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Title: Everyday speculation in the remaking of peri-urban livelihoods and landscapes
Peri-urbanization is transforming the urban-rural interface of metropolitan areas across the global south. Large-scale planned developments and infrastructure projects result in the widespread displacement of residents and the disappearance of agricultural fields, vegetable plots, and small enterprises. Through multi-year fieldwork in eastern peri-urban Jakarta, we shift the optic from the large players driving these transformations—developers, land brokers, and investors—to examine how residents of peri-urban settlements (kampungs) respond to unexpected developments and manage the uncertainties associated with market-induced displacement. We conceptualize their practices as everyday speculation, extending speculation beyond its financial meaning to include social and cultural aspects. Both displacees in relocation kampungs and holdouts in kampungs subject to displacement make the most of emergent spatiotemporal rent gaps to devise ways to improve their livelihoods and accumulate wealth, but they also attempt to realize their social and cultural aspirations of reproducing kampung ways of life characterized by dense social networks and commoning practices such as mutual aid. Speculation reinforces pre-existing economic inequalities among kampung residents but is not obliterating social and cultural values that contest the norms of neoliberal global urbanism. Scaling up from everyday speculation by individual households, we identify three paths of kampung transformation that are concatenating across a shape-shifting speculative kampung landscape that coexists in a complex and synergistic relationship with the planned developments. Understanding residents’ everyday actions is thus important to grasping the full scope of peri-urbanization.  more » « less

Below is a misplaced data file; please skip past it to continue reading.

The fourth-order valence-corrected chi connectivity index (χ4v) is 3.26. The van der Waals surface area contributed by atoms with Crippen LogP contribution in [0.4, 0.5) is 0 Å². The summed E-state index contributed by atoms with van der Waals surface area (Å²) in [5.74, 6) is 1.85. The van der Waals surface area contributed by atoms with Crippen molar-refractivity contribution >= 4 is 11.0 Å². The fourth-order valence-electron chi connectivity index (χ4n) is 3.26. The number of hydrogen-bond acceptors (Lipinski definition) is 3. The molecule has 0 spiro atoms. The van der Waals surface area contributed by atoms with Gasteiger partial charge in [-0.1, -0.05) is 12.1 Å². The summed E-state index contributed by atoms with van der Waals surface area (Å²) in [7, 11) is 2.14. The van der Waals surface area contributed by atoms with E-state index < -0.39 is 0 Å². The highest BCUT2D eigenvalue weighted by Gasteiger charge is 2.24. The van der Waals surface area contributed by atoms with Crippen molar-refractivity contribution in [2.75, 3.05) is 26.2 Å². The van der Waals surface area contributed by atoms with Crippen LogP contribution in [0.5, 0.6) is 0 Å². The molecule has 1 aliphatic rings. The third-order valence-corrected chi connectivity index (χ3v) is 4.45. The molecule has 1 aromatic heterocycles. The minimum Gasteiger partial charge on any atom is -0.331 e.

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Environment and Planning A: Economy and Space
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National Science Foundation
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